Summer soars and so does water tanker price

The sudden demand means that there is no guarantee of the quality of water

With summer peaking in Bengaluru, water tankers are touching new heights every day, price-wise. Each tanker now costs anywhere between Rs 500-900 for supplying 6,000 litres of water. The charges depend on the proximity as well as the locality.

While Bangalore Water Supply and Sewerage Board (BWSSB) supplies piped water to 7.4 lakh houses by pumping 1,440 MLD of water from Cauvery, it is insufficient in the areas which receive Cauvery water and hence, residents are dependent on water tankers.

On the other hand, around 110 villages in the periphery of the city, which are yet to receive Cauvery water connection, are either dependent on borewell water or water tankers. But with borewells drying up in many parts due to low water tables, the latter is the only option left to help meet the daily water requirement.

Despite being an expensive affair, there is still no guarantee of the quality of water supplied through the tankers. Though there are around 1,200 tankers in the city, only 200 have obtained trade licenses from Bruhat Bengaluru Mahanagara Palike (BBMP). There was also an old proposal to check the water quality, which has not been practised yet. There was also a proposal to draw the price list for water tankers, which was never implemented.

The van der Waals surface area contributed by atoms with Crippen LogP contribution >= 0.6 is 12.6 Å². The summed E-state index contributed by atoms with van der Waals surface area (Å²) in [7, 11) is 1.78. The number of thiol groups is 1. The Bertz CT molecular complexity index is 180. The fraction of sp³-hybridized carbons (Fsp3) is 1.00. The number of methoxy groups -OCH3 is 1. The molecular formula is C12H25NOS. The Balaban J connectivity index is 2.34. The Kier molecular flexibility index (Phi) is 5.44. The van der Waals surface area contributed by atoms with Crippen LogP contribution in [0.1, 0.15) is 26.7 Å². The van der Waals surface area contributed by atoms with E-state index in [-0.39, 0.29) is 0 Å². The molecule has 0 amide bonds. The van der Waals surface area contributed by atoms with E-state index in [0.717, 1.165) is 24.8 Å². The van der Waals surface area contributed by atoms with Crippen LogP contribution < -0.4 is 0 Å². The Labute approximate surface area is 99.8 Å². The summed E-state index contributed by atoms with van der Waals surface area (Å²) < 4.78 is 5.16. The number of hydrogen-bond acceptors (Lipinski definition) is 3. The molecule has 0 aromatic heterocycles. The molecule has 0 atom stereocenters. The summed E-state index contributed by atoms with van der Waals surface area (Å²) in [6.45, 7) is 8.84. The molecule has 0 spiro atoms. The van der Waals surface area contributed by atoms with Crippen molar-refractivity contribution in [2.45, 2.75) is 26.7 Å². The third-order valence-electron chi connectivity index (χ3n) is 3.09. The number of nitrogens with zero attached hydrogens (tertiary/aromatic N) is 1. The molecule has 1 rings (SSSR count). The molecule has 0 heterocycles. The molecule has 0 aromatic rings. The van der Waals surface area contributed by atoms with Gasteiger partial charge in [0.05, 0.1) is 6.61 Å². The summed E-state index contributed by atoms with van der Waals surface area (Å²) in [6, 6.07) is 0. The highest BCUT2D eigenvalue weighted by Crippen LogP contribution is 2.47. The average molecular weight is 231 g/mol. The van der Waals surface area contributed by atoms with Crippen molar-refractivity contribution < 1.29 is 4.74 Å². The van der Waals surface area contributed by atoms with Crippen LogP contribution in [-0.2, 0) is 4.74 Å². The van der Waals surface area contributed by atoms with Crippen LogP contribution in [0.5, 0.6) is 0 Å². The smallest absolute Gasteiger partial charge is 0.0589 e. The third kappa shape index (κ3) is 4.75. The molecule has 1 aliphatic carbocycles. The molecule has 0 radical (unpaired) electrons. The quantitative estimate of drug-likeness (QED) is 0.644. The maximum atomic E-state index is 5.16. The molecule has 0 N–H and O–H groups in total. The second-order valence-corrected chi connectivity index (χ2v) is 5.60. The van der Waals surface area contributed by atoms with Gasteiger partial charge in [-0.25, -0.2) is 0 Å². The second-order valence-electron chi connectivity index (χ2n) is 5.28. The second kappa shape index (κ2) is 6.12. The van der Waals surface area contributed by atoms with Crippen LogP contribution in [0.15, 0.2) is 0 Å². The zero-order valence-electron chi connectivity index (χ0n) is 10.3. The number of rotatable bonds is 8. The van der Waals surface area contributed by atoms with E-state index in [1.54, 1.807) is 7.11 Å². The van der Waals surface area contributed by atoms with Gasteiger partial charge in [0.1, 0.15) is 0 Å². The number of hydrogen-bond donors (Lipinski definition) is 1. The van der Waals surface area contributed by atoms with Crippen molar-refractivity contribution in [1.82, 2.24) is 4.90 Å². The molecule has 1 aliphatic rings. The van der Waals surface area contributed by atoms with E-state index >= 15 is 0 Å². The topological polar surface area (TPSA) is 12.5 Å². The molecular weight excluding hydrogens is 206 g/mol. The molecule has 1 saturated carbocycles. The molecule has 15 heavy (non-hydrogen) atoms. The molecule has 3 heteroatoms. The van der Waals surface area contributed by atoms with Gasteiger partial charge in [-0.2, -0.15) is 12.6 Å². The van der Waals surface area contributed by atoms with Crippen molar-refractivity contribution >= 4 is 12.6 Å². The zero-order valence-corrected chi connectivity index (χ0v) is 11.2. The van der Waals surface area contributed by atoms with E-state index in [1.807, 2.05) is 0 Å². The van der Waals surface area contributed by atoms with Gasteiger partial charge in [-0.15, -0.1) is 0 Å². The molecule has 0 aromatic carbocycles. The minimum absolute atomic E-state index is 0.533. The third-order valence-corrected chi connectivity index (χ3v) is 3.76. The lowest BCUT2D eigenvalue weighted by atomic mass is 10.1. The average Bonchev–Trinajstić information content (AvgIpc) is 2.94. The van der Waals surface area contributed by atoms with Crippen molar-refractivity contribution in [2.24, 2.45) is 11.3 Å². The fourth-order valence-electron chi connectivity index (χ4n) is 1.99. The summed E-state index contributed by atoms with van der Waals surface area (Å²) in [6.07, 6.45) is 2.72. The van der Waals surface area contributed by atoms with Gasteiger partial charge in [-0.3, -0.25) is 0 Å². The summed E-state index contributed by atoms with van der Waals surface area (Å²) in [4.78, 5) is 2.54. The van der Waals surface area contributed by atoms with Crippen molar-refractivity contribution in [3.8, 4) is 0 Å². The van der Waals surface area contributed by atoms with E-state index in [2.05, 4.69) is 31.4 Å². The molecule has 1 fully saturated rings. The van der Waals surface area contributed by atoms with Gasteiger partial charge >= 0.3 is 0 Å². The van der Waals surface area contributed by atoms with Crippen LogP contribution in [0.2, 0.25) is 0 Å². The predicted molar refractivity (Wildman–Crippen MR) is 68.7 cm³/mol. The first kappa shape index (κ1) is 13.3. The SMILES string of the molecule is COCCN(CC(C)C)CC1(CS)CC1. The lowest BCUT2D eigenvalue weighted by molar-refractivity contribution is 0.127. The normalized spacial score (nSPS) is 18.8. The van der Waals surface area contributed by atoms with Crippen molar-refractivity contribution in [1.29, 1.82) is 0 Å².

“Even after paying a hefty price, we don’t get a water tanker according to our time of requirement. As water dried up during the day, I called up the water tanker hoping that my sump will be filled up by evening.


I called up the tanker hoping that my sump will be filled up by evening. I was shocked to hear that I need to wait for several hours or sometimes, a day or two

– Sandeep R, a resident of Whitefield

But I was shocked to hear that I need to wait for several hours or sometimes, a day or two, for the water supply. This is a clear indication of harsh days ahead,” Sandeep R, a resident of Whitefield, said.

However, water tanker operators have a different story to narrate. “The prices have increased as we have seen a huge spike in diesel prices. Added to this, the electricity bills have also gone up and we are charged more at the borewell point. Since many borewells are drying up, there has been a huge demand for tankers. We need to wait for hours to get the water tanker filled up and as we have too many people to cater to, there is an obvious delay in supply of water,” said a water tanker driver.

BWSSB claims that due to good rainfall last year, there is no shortage of water from the reservoirs. According to BWSSB officials, there is 23.23 TMC storage of water in KRS and 9.15 TMC in Kabini. As Bengaluru requires 1.6 TMC of water every month, it would require close to five TMC for summer months and that amount of water is available in the reservoirs. The Cauvery fifth phase, which draws 775 MLD of water to supply 110 villages, is likely to be completed in 2023-24.

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Sagar Biswas

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